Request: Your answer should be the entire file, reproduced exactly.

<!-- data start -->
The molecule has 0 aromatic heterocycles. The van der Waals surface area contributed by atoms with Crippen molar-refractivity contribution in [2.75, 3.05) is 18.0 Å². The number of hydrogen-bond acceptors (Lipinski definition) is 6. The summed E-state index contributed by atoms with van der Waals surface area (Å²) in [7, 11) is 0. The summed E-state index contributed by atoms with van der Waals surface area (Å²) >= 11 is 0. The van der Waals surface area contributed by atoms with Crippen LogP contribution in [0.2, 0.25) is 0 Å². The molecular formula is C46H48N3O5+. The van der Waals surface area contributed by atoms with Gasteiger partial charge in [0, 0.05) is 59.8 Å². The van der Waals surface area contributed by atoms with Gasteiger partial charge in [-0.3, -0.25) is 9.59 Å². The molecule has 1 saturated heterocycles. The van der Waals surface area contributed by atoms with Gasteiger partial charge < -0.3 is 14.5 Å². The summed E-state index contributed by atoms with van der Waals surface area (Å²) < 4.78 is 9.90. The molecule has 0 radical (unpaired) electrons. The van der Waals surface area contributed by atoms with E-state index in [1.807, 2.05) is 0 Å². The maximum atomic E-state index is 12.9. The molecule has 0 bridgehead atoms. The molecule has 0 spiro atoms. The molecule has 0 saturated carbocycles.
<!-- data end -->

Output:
The molecule has 0 aromatic heterocycles. The van der Waals surface area contributed by atoms with Crippen molar-refractivity contribution in [2.75, 3.05) is 18.0 Å². The number of hydrogen-bond acceptors (Lipinski definition) is 6. The summed E-state index contributed by atoms with van der Waals surface area (Å²) in [7, 11) is 0. The summed E-state index contributed by atoms with van der Waals surface area (Å²) >= 11 is 0. The van der Waals surface area contributed by atoms with Crippen LogP contribution in [0.2, 0.25) is 0 Å². The molecular formula is C46H48N3O5+. The van der Waals surface area contributed by atoms with Gasteiger partial charge in [0, 0.05) is 59.8 Å². The van der Waals surface area contributed by atoms with Gasteiger partial charge in [-0.3, -0.25) is 9.59 Å². The molecule has 1 saturated heterocycles. The van der Waals surface area contributed by atoms with Gasteiger partial charge < -0.3 is 14.5 Å². The summed E-state index contributed by atoms with van der Waals surface area (Å²) < 4.78 is 9.90. The molecule has 0 radical (unpaired) electrons. The van der Waals surface area contributed by atoms with E-state index in [1.807, 2.05) is 0 Å². The maximum atomic E-state index is 12.9. The molecule has 0 bridgehead atoms. The molecule has 0 spiro atoms. The molecule has 0 saturated carbocycles.